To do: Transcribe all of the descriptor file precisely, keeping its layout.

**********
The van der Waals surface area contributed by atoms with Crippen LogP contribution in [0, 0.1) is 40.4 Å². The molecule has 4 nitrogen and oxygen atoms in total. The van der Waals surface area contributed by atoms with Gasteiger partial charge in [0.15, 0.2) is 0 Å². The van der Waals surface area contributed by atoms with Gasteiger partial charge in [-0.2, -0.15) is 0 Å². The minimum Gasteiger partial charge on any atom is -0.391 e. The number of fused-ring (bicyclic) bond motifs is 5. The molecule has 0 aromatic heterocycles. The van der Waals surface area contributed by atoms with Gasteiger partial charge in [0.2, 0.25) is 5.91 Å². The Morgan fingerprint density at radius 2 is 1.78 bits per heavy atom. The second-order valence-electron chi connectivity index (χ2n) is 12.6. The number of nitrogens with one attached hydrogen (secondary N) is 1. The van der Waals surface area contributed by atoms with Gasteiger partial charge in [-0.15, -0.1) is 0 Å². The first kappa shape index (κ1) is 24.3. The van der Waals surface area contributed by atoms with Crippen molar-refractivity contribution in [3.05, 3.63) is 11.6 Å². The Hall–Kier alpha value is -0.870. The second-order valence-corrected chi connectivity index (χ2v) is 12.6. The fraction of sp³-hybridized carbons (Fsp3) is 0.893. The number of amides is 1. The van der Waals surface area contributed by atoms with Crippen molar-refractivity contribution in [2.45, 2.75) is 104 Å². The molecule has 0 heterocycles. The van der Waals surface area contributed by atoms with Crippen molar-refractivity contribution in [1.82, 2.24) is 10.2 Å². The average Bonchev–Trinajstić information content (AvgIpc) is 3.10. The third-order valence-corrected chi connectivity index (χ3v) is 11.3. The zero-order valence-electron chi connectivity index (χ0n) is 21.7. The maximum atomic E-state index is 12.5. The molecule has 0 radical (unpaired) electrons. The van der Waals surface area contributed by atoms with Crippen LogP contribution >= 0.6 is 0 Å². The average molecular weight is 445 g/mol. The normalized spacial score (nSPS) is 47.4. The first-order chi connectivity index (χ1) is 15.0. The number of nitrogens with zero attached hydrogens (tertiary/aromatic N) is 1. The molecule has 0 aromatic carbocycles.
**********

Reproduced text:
The van der Waals surface area contributed by atoms with Crippen LogP contribution in [0, 0.1) is 40.4 Å². The molecule has 4 nitrogen and oxygen atoms in total. The van der Waals surface area contributed by atoms with Gasteiger partial charge in [0.15, 0.2) is 0 Å². The van der Waals surface area contributed by atoms with Gasteiger partial charge in [-0.2, -0.15) is 0 Å². The minimum Gasteiger partial charge on any atom is -0.391 e. The number of fused-ring (bicyclic) bond motifs is 5. The molecule has 0 aromatic heterocycles. The van der Waals surface area contributed by atoms with Gasteiger partial charge in [0.2, 0.25) is 5.91 Å². The Morgan fingerprint density at radius 2 is 1.78 bits per heavy atom. The second-order valence-electron chi connectivity index (χ2n) is 12.6. The number of nitrogens with one attached hydrogen (secondary N) is 1. The van der Waals surface area contributed by atoms with Gasteiger partial charge in [-0.15, -0.1) is 0 Å². The first kappa shape index (κ1) is 24.3. The van der Waals surface area contributed by atoms with Crippen molar-refractivity contribution in [3.05, 3.63) is 11.6 Å². The Hall–Kier alpha value is -0.870. The second-order valence-corrected chi connectivity index (χ2v) is 12.6. The fraction of sp³-hybridized carbons (Fsp3) is 0.893. The number of amides is 1. The van der Waals surface area contributed by atoms with Crippen molar-refractivity contribution in [2.45, 2.75) is 104 Å². The molecule has 0 heterocycles. The van der Waals surface area contributed by atoms with Crippen molar-refractivity contribution in [1.82, 2.24) is 10.2 Å². The average Bonchev–Trinajstić information content (AvgIpc) is 3.10. The third-order valence-corrected chi connectivity index (χ3v) is 11.3. The zero-order valence-electron chi connectivity index (χ0n) is 21.7. The maximum atomic E-state index is 12.5. The molecule has 0 radical (unpaired) electrons. The van der Waals surface area contributed by atoms with Crippen LogP contribution >= 0.6 is 0 Å². The average molecular weight is 445 g/mol. The normalized spacial score (nSPS) is 47.4. The first-order chi connectivity index (χ1) is 15.0. The number of nitrogens with zero attached hydrogens (tertiary/aromatic N) is 1. The molecule has 0 aromatic carbocycles.